How Data Analysis Helps With Fraud Prevention

The internet has made it easier than ever to spend money, make money, and manage money with online banking apps. However, the convenience of online financial transactions creates a hidden cost. Criminals now have more methods than ever for defrauding financial institutions and their hard-working customers. Criminal hackers have taken advantage of exploits in technology to increase financial risks, finding new ways of defrauding others daily. For instance, transactions that appear to be legal might actually conceal illegal activities. Insurance fraud, credit card fraud, and tax fraud are only a few of the many kinds of fraud that criminals use to steal from others. Experts say that in 2019, there was more than $5 trillion lost to fraud globally. $5 trillion is nearly as much money as the entire GDP of Japan, the third-largest economy in the world!

Fortunately, as avenues for fraud are growing, fraud detection techniques are expanding too. The detection of financial fraud continues to be the key to minimizing any possible risk for both financial institutions and individuals. One of the most powerful tools in the belt of those who would catch fraudsters is data analysis. Data analysis uses computers and complex algorithms to comb large amounts of financial data for patterns. These patterns can help investigators detect fraud as soon as it happens.

Everything Is Data

Every time a person or a business makes a financial transaction, various pieces of information are collected. For example, when a patient goes to the hospital, dozens of new data points are stored in hospital databases, insurance databases, and billing databases. Savvy companies can then purchase access to this data to learn general trends regarding who is using which kinds of healthcare, when, and how often. This data helps the company learn who to market their products to, for instance. This science is called data mining.

Pattern Detection

Every banking customer, large or small, follows a sort of routine. Whether it is stopping for coffee on their way to work or paying out wages to thousands of employees every other Friday, financial entities tend to follow predictable patterns of behavior. Deviations from these behaviors are flagged in real-time using data analysis. For instance, if all of a given customer’s credit card purchases throughout the week are in one city, an odd purchase across the country on Tuesday will stand out as an aberration. The customer can now verify whether or not they knew about the purchase.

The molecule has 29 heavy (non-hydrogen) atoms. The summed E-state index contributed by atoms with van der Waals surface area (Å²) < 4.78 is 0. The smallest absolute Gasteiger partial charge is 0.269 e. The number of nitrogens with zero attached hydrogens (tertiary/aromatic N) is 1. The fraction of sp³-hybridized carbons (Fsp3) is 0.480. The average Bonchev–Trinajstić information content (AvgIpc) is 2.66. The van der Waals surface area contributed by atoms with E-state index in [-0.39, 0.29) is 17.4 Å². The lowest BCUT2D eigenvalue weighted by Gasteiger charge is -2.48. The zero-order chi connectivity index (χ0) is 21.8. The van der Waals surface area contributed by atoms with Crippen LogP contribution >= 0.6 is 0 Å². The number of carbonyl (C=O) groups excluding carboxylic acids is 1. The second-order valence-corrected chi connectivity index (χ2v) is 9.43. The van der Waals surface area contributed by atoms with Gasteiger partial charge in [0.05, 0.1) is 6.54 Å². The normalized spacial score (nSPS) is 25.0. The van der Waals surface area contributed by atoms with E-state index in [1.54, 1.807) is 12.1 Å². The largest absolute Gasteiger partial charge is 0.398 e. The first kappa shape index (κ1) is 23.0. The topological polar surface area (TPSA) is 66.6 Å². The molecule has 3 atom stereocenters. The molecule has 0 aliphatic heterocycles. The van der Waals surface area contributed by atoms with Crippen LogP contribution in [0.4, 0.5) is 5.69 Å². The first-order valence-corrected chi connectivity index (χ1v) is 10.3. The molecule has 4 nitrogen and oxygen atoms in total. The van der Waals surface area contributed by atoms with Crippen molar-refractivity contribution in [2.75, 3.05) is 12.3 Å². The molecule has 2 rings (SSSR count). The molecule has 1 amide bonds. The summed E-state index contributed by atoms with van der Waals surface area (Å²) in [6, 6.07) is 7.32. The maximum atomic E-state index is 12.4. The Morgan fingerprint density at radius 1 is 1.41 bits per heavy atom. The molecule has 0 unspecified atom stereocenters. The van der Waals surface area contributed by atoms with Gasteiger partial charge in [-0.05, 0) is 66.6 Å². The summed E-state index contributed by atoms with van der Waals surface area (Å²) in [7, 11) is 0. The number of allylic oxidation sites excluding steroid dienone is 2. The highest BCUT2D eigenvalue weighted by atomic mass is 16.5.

Similarly, the fraudsters themselves tend to exploit certain loopholes or repeat the same scams over and over again. These fraudulent patterns are also inevitably detected by big data. For example, the U.S. Securities and Exchange Commission uses a “Robocop” program to examine millions of trades each day and compare them to patterns of typical activity. Human inspectors can then personally investigate the accounts now flagged as potentially suspicious.

The Power of Artificial Intelligence

A key component of fraud detection through data mining is machine learning. Machine learning uses artificial intelligence to detect patterns that a human would never notice because they are simply too subtle or complex. Data miners then use a variety of sampling techniques to help computers focus on the right types of fraud. By feeding these powerful computers vast amounts of data, trends, and examples of fraud, these machines can start to teach themselves new techniques for noticing fraudulent behavior. Machine learning represents the cutting edge of fraud detection that is only possible through mass data analysis.

Defeating Fraud in Today’s World

A multi-trillion dollar problem demands the best solutions that money can buy. Financial institutions and computer scientists are rising to this challenge by using data mining, data analysis, and machine learning to process millions of individual transactions in real-time. Data analysis is the ultimate tool that will allow financial institutions to keep up with the ever-changing nature of financial fraud.

All opinions expressed on USDR are those of the author and not necessarily those of US Daily Review.